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Abstract

Objective—To determine the percentages of cattle that are stunned correctly and that vocalize (moo or bellow) when a major meat-buying customer conducts slaughter plant audits.

Design—Survey of existing practices.

Sample Population—22 federally inspected slaughter plants.

Procedure—The 3 variables evaluated in each slaughter plant were stunning efficacy, insensibility on the bleed rail, and vocalization.

Results—Of the 22 slaughter plants, 17 (77%) rendered ≥ 95% of the cattle insensible with a single shot from a captive bolt stunner. Twenty slaughter plants (91%) rendered 100% of the cattle completely insensible before hanging them on the bleed rail. Eighteen of 21 (86%) slaughter plants achieved cattle vocalization scores of ≤ 3%. The mean vocalization score for all slaughter plants was 3.08%. Vocalization ranged from 0.66 to 17%.

Conclusions—Results of this study indicate that audits of slaughter plants by major meat-buying customers may motivate the meat industry to improve handling and stunning practices. (J Am Vet Med Assoc 2000;216:848–851)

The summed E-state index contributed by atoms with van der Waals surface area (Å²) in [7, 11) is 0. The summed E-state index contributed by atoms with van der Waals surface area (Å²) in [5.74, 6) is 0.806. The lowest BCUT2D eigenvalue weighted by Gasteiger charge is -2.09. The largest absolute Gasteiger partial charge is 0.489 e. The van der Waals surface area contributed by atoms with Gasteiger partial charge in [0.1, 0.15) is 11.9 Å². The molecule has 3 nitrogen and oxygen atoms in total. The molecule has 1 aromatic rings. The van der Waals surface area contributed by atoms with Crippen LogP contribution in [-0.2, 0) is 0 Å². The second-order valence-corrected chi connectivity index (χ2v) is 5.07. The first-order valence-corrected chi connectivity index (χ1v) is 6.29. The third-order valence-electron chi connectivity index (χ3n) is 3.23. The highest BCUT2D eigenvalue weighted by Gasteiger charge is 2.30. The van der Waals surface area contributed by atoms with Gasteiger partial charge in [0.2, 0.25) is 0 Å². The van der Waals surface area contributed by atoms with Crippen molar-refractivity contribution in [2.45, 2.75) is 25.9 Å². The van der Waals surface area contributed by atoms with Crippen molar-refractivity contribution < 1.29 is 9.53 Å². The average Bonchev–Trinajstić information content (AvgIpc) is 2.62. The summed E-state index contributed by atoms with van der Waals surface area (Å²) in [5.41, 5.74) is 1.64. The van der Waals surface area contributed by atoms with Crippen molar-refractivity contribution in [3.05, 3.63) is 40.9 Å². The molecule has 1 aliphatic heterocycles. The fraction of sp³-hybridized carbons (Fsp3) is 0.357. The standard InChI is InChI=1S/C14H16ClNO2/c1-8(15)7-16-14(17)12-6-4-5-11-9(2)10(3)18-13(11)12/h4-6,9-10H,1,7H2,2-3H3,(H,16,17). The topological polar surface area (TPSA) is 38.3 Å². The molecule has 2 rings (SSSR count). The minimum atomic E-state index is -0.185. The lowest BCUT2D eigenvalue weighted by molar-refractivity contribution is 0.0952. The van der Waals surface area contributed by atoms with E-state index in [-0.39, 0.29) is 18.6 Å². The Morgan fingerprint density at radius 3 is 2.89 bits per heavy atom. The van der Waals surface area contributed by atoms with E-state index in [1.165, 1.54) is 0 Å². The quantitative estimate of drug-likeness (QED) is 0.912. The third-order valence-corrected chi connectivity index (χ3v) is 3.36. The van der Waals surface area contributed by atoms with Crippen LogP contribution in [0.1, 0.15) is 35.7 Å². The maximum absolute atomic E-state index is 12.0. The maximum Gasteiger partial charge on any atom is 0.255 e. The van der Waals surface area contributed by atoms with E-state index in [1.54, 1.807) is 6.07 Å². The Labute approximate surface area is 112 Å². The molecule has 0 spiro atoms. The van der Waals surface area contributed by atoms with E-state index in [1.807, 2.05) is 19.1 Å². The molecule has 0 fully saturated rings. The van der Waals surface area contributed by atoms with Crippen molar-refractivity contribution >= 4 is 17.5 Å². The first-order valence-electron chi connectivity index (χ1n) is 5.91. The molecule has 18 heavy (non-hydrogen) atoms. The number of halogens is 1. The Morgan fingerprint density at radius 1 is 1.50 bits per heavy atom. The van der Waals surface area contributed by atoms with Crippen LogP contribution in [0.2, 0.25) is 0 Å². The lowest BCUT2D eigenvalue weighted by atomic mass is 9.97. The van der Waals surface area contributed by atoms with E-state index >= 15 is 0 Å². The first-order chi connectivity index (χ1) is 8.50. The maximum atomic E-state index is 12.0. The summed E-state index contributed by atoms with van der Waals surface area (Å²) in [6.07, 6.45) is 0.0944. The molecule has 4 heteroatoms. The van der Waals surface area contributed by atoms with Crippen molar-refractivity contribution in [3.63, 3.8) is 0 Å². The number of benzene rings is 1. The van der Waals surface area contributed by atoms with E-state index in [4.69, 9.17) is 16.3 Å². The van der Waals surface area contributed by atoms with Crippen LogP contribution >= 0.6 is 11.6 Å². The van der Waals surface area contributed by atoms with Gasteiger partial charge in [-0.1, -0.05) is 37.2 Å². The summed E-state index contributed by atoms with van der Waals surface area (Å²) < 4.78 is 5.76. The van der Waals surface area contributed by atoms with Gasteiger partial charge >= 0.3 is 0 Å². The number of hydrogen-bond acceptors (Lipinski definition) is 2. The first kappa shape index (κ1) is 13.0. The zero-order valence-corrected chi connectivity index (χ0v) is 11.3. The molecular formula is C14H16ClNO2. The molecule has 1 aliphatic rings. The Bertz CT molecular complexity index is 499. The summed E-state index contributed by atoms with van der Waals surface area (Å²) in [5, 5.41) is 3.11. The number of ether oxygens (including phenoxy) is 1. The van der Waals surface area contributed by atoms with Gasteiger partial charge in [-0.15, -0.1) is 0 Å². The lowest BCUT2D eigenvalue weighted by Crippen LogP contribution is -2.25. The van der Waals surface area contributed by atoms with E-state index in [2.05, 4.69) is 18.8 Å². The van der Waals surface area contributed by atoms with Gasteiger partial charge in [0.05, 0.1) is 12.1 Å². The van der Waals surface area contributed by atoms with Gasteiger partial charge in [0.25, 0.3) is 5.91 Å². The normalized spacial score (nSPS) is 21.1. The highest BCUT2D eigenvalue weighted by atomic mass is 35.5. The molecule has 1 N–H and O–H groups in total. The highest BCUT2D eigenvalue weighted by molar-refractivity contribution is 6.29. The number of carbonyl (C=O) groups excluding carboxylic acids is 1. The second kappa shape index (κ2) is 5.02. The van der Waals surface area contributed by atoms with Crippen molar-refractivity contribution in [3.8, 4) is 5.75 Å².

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in Journal of the American Veterinary Medical Association
in Journal of the American Veterinary Medical Association
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Abstract

Objective—To determine causes and solutions for return-to-sensibility problems after electrical stunning in pigs.

Design—Case studies.

Sample Population—6 federally inspected pork slaughter plants.

Procedure—100 to 200 pigs were scored in each plant for stunner positioning, squealing when stunner was applied, and signs of insensibility. All pigs were held in a V-shaped restrainer conveyor and stunned with a manually applied head-to-body electrical stunner.

Results—Percentage of pigs that had blinking after stunning ranged from 0.5 to 7. None of the pigs had a righting reflex or kicked in response to stimuli. All signs of possible return to sensibility disappeared before bleeding pigs reached the scalding tub. Spontaneous eye blinking was eliminated by improving bleeding practices to increase blood flow, ergonomically redesigning the stunner operator's work station to make correct placement of the stunner easier, redesigning the head electrode to facilitate correct placement, reducing line speed from 1,200 to 1,080 head/h, correcting problems with poor initial contact of the stunner, and increasing amperage of a stunner that was set too low for sows. In 1 plant, a fatigued operator was the cause of stunner placement mistakes that resulted in signs of returning to sensibility.